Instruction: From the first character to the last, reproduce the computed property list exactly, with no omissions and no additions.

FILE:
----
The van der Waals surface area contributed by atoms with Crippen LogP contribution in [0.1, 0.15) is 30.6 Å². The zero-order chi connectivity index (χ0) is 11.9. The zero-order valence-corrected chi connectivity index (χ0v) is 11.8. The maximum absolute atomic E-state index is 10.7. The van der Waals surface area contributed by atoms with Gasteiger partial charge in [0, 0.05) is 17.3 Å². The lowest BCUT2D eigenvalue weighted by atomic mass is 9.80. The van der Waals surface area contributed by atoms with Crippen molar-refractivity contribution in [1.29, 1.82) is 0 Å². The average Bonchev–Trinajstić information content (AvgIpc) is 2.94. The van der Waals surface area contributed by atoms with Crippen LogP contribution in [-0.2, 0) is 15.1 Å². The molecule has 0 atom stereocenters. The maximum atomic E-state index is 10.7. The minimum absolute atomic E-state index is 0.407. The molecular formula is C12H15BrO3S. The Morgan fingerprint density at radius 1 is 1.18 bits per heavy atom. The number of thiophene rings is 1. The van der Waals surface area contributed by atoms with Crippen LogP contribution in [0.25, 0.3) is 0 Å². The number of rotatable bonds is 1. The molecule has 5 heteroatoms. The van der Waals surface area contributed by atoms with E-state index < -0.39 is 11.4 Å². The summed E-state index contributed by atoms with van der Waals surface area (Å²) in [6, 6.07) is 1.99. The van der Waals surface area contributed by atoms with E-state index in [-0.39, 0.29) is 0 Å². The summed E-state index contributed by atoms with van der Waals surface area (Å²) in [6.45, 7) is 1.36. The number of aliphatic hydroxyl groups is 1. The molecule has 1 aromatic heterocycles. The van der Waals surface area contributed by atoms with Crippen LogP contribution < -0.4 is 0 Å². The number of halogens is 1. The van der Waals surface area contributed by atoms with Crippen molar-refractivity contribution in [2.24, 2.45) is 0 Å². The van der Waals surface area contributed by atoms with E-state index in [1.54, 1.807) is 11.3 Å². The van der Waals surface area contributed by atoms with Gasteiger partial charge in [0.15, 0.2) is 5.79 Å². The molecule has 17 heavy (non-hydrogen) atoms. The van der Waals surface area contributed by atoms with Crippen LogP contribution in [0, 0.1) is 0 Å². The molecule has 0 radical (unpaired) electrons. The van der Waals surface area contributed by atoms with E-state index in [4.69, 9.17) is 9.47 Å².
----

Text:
The van der Waals surface area contributed by atoms with Crippen LogP contribution in [0.1, 0.15) is 30.6 Å². The zero-order chi connectivity index (χ0) is 11.9. The zero-order valence-corrected chi connectivity index (χ0v) is 11.8. The maximum absolute atomic E-state index is 10.7. The van der Waals surface area contributed by atoms with Gasteiger partial charge in [0, 0.05) is 17.3 Å². The lowest BCUT2D eigenvalue weighted by atomic mass is 9.80. The van der Waals surface area contributed by atoms with Crippen molar-refractivity contribution in [1.29, 1.82) is 0 Å². The average Bonchev–Trinajstić information content (AvgIpc) is 2.94. The van der Waals surface area contributed by atoms with Crippen LogP contribution in [-0.2, 0) is 15.1 Å². The molecule has 0 atom stereocenters. The maximum atomic E-state index is 10.7. The minimum absolute atomic E-state index is 0.407. The molecular formula is C12H15BrO3S. The Morgan fingerprint density at radius 1 is 1.18 bits per heavy atom. The number of thiophene rings is 1. The van der Waals surface area contributed by atoms with Crippen LogP contribution in [0.25, 0.3) is 0 Å². The number of rotatable bonds is 1. The molecule has 5 heteroatoms. The van der Waals surface area contributed by atoms with E-state index < -0.39 is 11.4 Å². The summed E-state index contributed by atoms with van der Waals surface area (Å²) in [6, 6.07) is 1.99. The van der Waals surface area contributed by atoms with E-state index in [-0.39, 0.29) is 0 Å². The summed E-state index contributed by atoms with van der Waals surface area (Å²) in [6.45, 7) is 1.36. The number of aliphatic hydroxyl groups is 1. The molecule has 1 aromatic heterocycles. The van der Waals surface area contributed by atoms with Crippen LogP contribution < -0.4 is 0 Å². The number of halogens is 1. The van der Waals surface area contributed by atoms with Crippen molar-refractivity contribution in [2.24, 2.45) is 0 Å². The van der Waals surface area contributed by atoms with E-state index in [1.54, 1.807) is 11.3 Å². The van der Waals surface area contributed by atoms with Gasteiger partial charge in [0.15, 0.2) is 5.79 Å². The molecule has 17 heavy (non-hydrogen) atoms. The van der Waals surface area contributed by atoms with Crippen LogP contribution in [0, 0.1) is 0 Å². The molecule has 0 radical (unpaired) electrons. The van der Waals surface area contributed by atoms with E-state index in [4.69, 9.17) is 9.47 Å².